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Medicina is published by MDPI from Volume 54 Issue 1 (2018). Articles in this Issue were published by another publisher in Open Access under a CC-BY (or CC-BY-NC-ND) licence. Articles are hosted by MDPI on mdpi.com as a courtesy and upon agreement with Lithuanian Medical Association, Lithuanian University of Health Sciences, and Vilnius University.
Open AccessArticle

Candidemia in an intensive care unit

1
Department of Intensive Care, Kaunas University of Medicine
2
Kaunas University of Medicine
3
Laboratory of Microbiology, Kaunas University of Medicine, Lithuania
*
Author to whom correspondence should be addressed.
Medicina 2009, 45(5), 351; https://doi.org/10.3390/medicina45050044
Received: 9 June 2008 / Accepted: 21 October 2008 / Published: 26 October 2008
Candidemia is becoming more actual because of better survival of even critically ill patients, wide use of antimicrobials, and increased numbers of invasive procedures and manipulations. Diagnosis of candidemia remains complicated, and costs of treatment and mortality rates are increasing.
Objective. To evaluate the pathogens of candidemia, risk factors and their influence on outcome.
Material and methods
. Data of 41 patients with positive blood culture for Candida spp., who were treated in the intensive care units at the Hospital of Kaunas University of Medicine, were analyzed retrospectively.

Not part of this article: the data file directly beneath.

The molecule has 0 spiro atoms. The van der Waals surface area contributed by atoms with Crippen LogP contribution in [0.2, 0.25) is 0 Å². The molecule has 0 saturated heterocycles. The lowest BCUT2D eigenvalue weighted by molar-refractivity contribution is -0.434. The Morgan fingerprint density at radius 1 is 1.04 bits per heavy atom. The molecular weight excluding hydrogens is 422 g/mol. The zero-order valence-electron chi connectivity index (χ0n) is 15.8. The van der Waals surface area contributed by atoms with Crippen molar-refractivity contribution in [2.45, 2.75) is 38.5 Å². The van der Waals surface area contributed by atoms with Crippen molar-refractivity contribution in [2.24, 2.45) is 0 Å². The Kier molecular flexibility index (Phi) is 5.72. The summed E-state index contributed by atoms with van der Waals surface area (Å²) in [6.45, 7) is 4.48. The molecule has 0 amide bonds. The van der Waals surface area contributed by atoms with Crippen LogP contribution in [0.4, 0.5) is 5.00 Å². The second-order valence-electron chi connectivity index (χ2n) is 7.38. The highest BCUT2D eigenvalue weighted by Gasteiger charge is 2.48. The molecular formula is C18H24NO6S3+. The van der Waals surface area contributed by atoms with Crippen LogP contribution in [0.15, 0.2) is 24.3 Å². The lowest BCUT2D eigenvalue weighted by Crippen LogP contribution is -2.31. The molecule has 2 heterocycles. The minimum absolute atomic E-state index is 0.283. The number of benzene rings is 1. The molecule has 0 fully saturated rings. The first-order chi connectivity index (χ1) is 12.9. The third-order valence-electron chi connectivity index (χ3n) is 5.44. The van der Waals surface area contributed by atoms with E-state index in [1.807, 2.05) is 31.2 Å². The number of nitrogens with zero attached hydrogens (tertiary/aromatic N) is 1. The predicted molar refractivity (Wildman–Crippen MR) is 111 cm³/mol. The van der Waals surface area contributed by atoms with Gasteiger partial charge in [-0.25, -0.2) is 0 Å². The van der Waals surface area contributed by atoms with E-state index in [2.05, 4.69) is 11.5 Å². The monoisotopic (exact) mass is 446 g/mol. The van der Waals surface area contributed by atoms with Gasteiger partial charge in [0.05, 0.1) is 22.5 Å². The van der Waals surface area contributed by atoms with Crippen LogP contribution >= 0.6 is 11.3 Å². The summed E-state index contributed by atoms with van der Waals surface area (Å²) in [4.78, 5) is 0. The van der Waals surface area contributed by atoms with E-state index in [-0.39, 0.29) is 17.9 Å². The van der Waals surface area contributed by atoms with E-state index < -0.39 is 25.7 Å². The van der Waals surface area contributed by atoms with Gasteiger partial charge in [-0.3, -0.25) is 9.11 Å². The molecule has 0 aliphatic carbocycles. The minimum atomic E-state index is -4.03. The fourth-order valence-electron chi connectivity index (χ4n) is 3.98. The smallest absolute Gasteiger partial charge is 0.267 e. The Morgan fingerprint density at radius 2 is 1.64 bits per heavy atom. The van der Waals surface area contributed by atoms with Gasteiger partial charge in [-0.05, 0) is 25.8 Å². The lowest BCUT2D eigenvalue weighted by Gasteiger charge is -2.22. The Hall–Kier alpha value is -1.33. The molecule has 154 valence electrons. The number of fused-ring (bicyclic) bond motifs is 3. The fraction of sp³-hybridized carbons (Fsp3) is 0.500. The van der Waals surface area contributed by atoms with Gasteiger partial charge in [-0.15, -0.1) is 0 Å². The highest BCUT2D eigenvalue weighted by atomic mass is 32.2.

Results. Candidemia was caused by Candida albicans (C. albicans) in 48.8% (n=20) of patients and by non-albicans Candida in 51.2% (n=21) of patients. The main cause of candidemia was C. albicans in 2004 (83.3%, n=5), but in 2005 (63.6%, n=7), in 2006 (57.1%, n=4), and in 2007 (52.9%, n=9), the main cause was non-albicans Candida spp. The number of candidemia cases caused by C. albicans was decreased in 2005, 2006, and 2007 as compared with 2004, and the number of candidemia caused by non-albicans Candida spp. was decreased, respectively (P<0.05). More than 65% (n=34) of patients had severe disease (P<0.05). Lethal outcome was recorded in 58.5% of patients with candidemia. Mechanical ventilation was used in 76.9% (n=20) and urinary bladder catheter in 72.1% (n=19) of non-survivors and in 23.1% (n=6) and 26.9% (n=7) of survivors, respectively (P<0.05).
Conclusions
. There is an increase in the prevalence of candidemia in the intensive care units during the 4-year period; half of candidemia cases were caused by non-albicans Candida spp., and patients with candidemia caused by non-albicans Candida spp. are at higher risk of mortality. Therefore, for the empirical treatment of septic conditions in an intensive care unit, when invasive fungal infection is suspected, we recommend using an antifungal agent of non-azole class until a pathogen of candidemia is determined. Severe disease is evaluated as a risk factor for candidemia. Patients with oncological diseases are at significantly higher risk for candidemia caused by non-albicans Candida spp. Use of mechanical ventilation and urinary bladder catheter is a risk factor for lethal outcome.
Keywords: candidemia; risk factors; lethal outcome candidemia; risk factors; lethal outcome
MDPI and ACS Style

Adukauskienė, D.; Kinderytė, A.; Dambrauskienė, A.; Vitkauskienė, A. Candidemia in an intensive care unit. Medicina 2009, 45, 351.

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